I wonder if you watch “The Apprentice” on BBC? I’m not an avid fan, but its an interesting show about how some people “do business”. I appreciate that this is a cut down, edited version of anything approaching reality, however the episode that I saw the other evening (8/14) was rather revealing about attitudes to the over 50’s.
The task for the two teams was to design a dating website, make an accompanying video and outline a promotion or marketing plan to a group of advertising experts. Not terribly difficult one would think – the sort of stuff that many school age children do as part of their learning process and team work. Sadly, this was beyond the abilities of the two teams, or at least this is what was suggested. However, despite the collapsing team leadership, inability to think creatively or understand the purpose of market research or frankly how to “pitch an idea” what was more disturbing was that these “self appointed hot shots” had little or no understanding of anyone over the age of 50. The team that selected this group as their target audience, completely failed to gain a modicum of clarity about lifestyles for those over 50 years old. Essentially the assumption was that they were very dull and not interesting.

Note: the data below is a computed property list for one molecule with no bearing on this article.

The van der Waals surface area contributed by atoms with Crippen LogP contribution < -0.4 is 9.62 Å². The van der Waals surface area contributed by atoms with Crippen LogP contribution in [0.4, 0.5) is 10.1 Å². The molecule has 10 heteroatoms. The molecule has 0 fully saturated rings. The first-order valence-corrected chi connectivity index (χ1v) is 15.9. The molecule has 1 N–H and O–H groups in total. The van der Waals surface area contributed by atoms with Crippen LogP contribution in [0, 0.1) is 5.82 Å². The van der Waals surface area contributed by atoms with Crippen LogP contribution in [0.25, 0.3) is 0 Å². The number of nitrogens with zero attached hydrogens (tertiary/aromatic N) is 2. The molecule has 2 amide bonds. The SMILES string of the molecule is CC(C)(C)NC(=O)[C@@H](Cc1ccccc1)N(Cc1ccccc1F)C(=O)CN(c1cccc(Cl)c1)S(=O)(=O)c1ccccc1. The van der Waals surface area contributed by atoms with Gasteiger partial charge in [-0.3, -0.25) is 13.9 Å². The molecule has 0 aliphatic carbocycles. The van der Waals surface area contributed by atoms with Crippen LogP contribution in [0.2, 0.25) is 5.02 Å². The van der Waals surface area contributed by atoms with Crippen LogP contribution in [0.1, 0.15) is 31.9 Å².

As someone that is closing in on a half century myself and generally works with those older than 50, I am alarmed at how short-sighted the next generation of “hot shots” are. Anyone with an ounce of understanding will probably appreciate that the vast majority of “successful” people are over 50 and by successful I could mean have achieved financial success, but frankly simply having a body of work to show for effort is generally only beginning to show at 50. Most business people, academics, medics, professionals, civil servants, politicians do not reach “fame” until in their 50’s (if fame is even sought). Even Hollywood’s most adored men Brad Pitt and Johnny Depp turn 50 this year (George Clooney already being 52). The most age biased industry (popular music) is full of people over 50 (Mick Jagger is 70 next month).
Of course, those over 50 may have a different outlook on life (they may not) but life certainly does not stop. My clients lead full and interesting lives, those that are retired often complain to me that they are busier than they ever were when they were working for a living. I don’t agree that 50 is the new 30, that seems to merely ignore the point and arguably reinforce a stereotype. 50 is 50, however old you are, attitude and lifestyle are choices. As for the young apprentices, one can only hope that they garner some wisdom quickly and perhaps reflect on the question… if you are so great at business, why are you on a TV game show?
Dominic Thomas – Solomons IFA